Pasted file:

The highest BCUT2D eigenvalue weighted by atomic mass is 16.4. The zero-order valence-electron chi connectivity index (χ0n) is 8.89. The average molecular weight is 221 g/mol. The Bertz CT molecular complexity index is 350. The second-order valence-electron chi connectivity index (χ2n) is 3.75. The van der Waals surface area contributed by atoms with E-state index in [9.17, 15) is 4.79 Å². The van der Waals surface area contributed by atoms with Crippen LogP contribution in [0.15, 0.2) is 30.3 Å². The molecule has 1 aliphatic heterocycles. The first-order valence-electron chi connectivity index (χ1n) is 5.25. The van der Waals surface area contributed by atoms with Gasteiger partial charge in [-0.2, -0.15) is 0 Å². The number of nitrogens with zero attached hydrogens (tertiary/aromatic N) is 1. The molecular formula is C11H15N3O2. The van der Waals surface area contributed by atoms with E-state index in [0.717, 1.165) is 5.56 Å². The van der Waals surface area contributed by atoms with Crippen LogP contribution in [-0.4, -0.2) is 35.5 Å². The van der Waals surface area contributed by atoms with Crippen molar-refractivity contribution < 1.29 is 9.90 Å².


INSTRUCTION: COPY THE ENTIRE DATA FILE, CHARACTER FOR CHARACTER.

The highest BCUT2D eigenvalue weighted by atomic mass is 16.4. The zero-order valence-electron chi connectivity index (χ0n) is 8.89. The average molecular weight is 221 g/mol. The Bertz CT molecular complexity index is 350. The second-order valence-electron chi connectivity index (χ2n) is 3.75. The van der Waals surface area contributed by atoms with E-state index in [9.17, 15) is 4.79 Å². The van der Waals surface area contributed by atoms with Crippen LogP contribution in [0.15, 0.2) is 30.3 Å². The molecule has 1 aliphatic heterocycles. The first-order valence-electron chi connectivity index (χ1n) is 5.25. The van der Waals surface area contributed by atoms with Gasteiger partial charge in [-0.2, -0.15) is 0 Å². The number of nitrogens with zero attached hydrogens (tertiary/aromatic N) is 1. The molecular formula is C11H15N3O2. The van der Waals surface area contributed by atoms with E-state index in [0.717, 1.165) is 5.56 Å². The van der Waals surface area contributed by atoms with Crippen LogP contribution in [-0.4, -0.2) is 35.5 Å². The van der Waals surface area contributed by atoms with Crippen molar-refractivity contribution < 1.29 is 9.90 Å².